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TITLE
The Storr, from Loch Fada, Portree, Skye
EXTERNAL ID
HCD_CARD_225
PLACENAME
Storr
DISTRICT
Skye
OLD COUNTY/PARISH
INVERNESS: Portree
SOURCE
Skye and Lochalsh Archive Centre
ASSET ID
13009
KEYWORDS
landscapes
hills
mountains
lochs
The Storr, from Loch Fada, Portree, Skye

This photograph was taken by Loch Fada, north of Portree on the Isle of Skye. Loch Fada and the adjoining Loch Leathan feed the Storr Lochs Hydro Electric Station which opened in 1952. The single track road running along the side of the lochs was built to transport machinery and supplies to the site of the construction of the dam, pipeline and power station. Just visible in the right of the photograph is a collection of huts. These served as accommodation for the workers hired on the construction project.

Rising above the loch is the Storr, the mass of jagged, contorted rock that at 2538 feet is the highest point of the Trotternish ridge. Below the cliffs is the Storr Sanctuary where stand a collection of extraordinary basalt pinnacles. Most prominent of all these, is the Old Man of Storr. This 165 foot high tower is both a land and sea mark, visible for miles around. This is one of the most photographed views on all of Skye. The climb to the Old Man, and the surrounding area is well worth the effort, as the resulting panorama provides magnificent views to the mainland, the islands of Rona and Raasay and the Red Cuillins.

The Victorian climber Harold Raeburn noted that the 'Old Man may be climbable but we didn't make an attempt'. The first ascent of the Old Man was in 1955 when Don Whillan and James Barber successful scaled the basalt pinnacle. The route is understandably graded Very Severe.


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The Storr, from Loch Fada, Portree, Skye

INVERNESS: Portree

landscapes; hills; mountains; lochs

Skye and Lochalsh Archive Centre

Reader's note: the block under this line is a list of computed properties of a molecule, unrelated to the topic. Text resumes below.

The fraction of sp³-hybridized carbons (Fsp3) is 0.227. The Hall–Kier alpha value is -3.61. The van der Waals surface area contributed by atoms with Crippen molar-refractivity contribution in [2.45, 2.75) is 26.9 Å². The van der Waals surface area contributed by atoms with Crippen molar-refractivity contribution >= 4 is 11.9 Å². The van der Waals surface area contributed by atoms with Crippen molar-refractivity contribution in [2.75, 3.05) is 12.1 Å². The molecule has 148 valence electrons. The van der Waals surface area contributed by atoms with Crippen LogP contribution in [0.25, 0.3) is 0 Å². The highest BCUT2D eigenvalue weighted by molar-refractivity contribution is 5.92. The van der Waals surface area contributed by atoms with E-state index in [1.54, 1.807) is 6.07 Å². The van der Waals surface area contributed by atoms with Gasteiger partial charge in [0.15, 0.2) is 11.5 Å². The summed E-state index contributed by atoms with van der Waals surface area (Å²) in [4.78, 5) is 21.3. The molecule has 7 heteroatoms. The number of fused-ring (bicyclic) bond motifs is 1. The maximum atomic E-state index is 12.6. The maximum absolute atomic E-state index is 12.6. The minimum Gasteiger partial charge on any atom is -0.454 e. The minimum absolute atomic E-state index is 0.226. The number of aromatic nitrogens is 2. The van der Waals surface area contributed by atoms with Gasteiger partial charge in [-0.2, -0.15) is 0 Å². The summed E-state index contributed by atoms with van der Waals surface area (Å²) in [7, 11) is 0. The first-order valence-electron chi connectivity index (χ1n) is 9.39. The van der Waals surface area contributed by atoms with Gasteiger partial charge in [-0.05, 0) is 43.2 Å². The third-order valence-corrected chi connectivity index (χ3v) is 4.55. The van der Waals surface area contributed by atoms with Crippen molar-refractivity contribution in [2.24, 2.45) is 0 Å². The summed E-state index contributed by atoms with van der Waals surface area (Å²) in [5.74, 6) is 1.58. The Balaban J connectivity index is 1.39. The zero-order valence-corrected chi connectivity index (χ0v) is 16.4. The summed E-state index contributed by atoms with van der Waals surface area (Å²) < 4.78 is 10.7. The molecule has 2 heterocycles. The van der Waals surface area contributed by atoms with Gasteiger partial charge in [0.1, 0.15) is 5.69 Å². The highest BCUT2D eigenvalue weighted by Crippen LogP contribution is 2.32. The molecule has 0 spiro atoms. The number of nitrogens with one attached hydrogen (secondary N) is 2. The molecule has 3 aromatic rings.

Dualchas Postcards

This photograph was taken by Loch Fada, north of Portree on the Isle of Skye. Loch Fada and the adjoining Loch Leathan feed the Storr Lochs Hydro Electric Station which opened in 1952. The single track road running along the side of the lochs was built to transport machinery and supplies to the site of the construction of the dam, pipeline and power station. Just visible in the right of the photograph is a collection of huts. These served as accommodation for the workers hired on the construction project.<br /> <br /> Rising above the loch is the Storr, the mass of jagged, contorted rock that at 2538 feet is the highest point of the Trotternish ridge. Below the cliffs is the Storr Sanctuary where stand a collection of extraordinary basalt pinnacles. Most prominent of all these, is the Old Man of Storr. This 165 foot high tower is both a land and sea mark, visible for miles around. This is one of the most photographed views on all of Skye. The climb to the Old Man, and the surrounding area is well worth the effort, as the resulting panorama provides magnificent views to the mainland, the islands of Rona and Raasay and the Red Cuillins.<br /> <br /> The Victorian climber Harold Raeburn noted that the 'Old Man may be climbable but we didn't make an attempt'. The first ascent of the Old Man was in 1955 when Don Whillan and James Barber successful scaled the basalt pinnacle. The route is understandably graded Very Severe. <br /> <br /> <br /> This image may be available to purchase.<br /> For further information about purchasing and prices please email<br /> <a href= "mailto: skyeandlochalsh.archives@highlifehighland.com" >Skye and Lochalsh Archives</a><br />